Showing posts with label liver cancer/sorafenib. Show all posts
Showing posts with label liver cancer/sorafenib. Show all posts

Saturday, April 22, 2017

SIRT is better tolerated than sorafenib, but doesn't increase overall survival in HCC

Meeting Updates
Updates On This Blog

SIRT is better tolerated than sorafenib, but doesn't increase overall survival in HCC
           
ILC 2017: Selective internal radiation therapy (SIRT) also resulted in tumor response rates of 19 percent versus 11.6 percent in the sorafenib group

April 22, 2017, Amsterdam, The Netherlands: Results of the SARAH trial presented today demonstrate that SIRT resulted in median overall survival (OS) of 8.0 months compared to 9.9 months with sorafenib (p=0.179), in patients with locally advanced and inoperable hepatocellular carcinoma (HCC). The trial, presented at The International Liver Congress™ 2017 in Amsterdam, The Netherlands, further demonstrated that the cumulative incidence of radiologic progression in the liver as the first event was significantly lower in the SIRT group compared to the sorafenib group (p=0.014), and the response rate was significantly higher in the SIRT group compared to the sorafenib group (19.0% vs 11.6%, p=0.042). Both the side-effect profile and quality of life scores were significantly better over time in the SIRT group compared to the sorafenib group (p=0.005).

Liver cancer, or HCC, is the second most common cause of cancer-related deaths worldwide.1,2 HCC represents more than 90% of primary liver cancers and is a major global health problem.3 The prognosis for patients with advanced liver cancer is poor,2 and the multikinase inhibitor, sorafenib, is the only approved first-line systemic treatment.3 If patients are not tolerant or have contraindications for sorafenib therapy, there is currently no standard of care and patients lack effective treatment options.3 SIRT with yttrium-90 (Y-90) resin microspheres has shown promising anti-tumour results with a safe profile; further trials are needed to establish this treatment as a viable option for patients.3

"Patients with advanced or inoperable hepatocellular carcinoma have a poor prognosis, often with underlying cirrhosis, and the treatment option currently available, sorafenib, has a high level of toxicity. As cohort studies have demonstrated the efficacy of SIRT with Y-90 resin microspheres, we set out to compare the efficacy of this treatment versus the current standard of care," said Prof Valérie Vilgrain, Hôpital Beaujon Service de Radiologie, Paris, France, and lead author of the study.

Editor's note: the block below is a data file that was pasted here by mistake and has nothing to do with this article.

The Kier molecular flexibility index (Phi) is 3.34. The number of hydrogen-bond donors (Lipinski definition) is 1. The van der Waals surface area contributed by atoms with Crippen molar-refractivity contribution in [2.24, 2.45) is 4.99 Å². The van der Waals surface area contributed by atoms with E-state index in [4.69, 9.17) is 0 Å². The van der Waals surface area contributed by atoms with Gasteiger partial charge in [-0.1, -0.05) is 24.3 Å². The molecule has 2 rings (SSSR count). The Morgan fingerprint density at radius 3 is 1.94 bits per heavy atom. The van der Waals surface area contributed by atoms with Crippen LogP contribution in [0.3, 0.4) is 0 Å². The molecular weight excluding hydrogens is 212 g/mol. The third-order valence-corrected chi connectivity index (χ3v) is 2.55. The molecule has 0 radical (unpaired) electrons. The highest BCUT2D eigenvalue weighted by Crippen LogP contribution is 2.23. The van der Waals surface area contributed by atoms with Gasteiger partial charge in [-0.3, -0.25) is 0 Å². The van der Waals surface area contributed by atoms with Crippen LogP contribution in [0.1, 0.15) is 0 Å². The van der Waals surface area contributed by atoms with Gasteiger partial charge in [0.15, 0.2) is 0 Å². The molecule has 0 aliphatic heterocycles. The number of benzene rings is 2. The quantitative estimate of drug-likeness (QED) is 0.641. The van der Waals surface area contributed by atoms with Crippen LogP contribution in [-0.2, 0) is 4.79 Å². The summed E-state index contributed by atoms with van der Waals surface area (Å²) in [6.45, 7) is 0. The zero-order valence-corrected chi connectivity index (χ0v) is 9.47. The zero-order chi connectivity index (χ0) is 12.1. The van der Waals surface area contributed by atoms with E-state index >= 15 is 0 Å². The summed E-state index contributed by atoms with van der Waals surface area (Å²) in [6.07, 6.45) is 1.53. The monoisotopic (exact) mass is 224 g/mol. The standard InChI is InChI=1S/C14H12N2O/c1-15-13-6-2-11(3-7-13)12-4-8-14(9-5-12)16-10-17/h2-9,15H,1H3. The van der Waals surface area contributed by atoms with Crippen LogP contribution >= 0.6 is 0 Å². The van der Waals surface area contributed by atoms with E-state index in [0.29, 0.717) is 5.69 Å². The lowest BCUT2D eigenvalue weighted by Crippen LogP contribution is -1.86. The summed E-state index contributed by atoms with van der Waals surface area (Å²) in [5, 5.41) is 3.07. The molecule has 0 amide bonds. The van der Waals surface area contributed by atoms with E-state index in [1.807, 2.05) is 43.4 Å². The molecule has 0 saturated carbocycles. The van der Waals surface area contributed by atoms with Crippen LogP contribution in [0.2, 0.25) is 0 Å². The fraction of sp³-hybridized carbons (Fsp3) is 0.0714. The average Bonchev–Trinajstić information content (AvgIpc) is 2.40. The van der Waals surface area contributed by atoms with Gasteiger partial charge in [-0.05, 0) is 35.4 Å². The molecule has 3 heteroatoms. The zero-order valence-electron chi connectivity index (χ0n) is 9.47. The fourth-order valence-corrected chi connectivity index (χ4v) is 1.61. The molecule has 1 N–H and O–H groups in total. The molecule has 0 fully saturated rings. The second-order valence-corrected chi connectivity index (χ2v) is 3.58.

"While SIRT demonstrated significantly reduced side effects, better quality of life, higher response rates and more effectively controlled tumour progression in the liver, the overall survival of patients was not higher than in the sorafenib group. Nonetheless, this study provides evidence that SIRT may be a better-tolerated alternative for managing this complex and difficult-to-treat disease, deserving further evaluation."

The SARAH trial was a randomised, controlled, open-label, multicentre investigator initiated Phase 3 trial. Patients with locally advanced or inoperable HCC, who did not respond to other treatments or had two failed rounds of transarterial chemoembolisation, were randomised to SIRT with Y-90 resin microspheres, or oral sorafenib 400 mg twice daily. The primary endpoint of the study was OS and secondary endpoints included progression-free survival (PFS), time to radiological progression at any site and in the liver as the first event, tumour response, quality of life, and safety and toxicity.

There were 459 patients from 25 French clinical centres included in the study, 237 of whom received SIRT. Median PFS was 4.1 months and 3.7 months in the SIRT and sorafenib groups, respectively (p=0.765). Cumulative incidence of radiological progression at any site did not differ in either group (p=0.256). Overall, there were 1,297 and 2,837 treatment-related adverse events (AEs) including 230 and 411 grade ?3, in the SIRT and sorafenib groups, respectively. The number of patients with at least one treatment-related adverse event was 173 (76.5%) and 203 (94.0%), (p<0.001), including 92 (40.7%) and 136 (63.0%) grade ?3 adverse events, (p<0.001), in the SIRT and sorafenib groups, respectively. Quality of life, assessed using the Global Health Status scale of the EORTC QLQ-C30 questionnaire, was significantly better in patients who received SIRT compared to the sorafenib group (p=0.005), an advantage that tended to increase with time (p=0.045).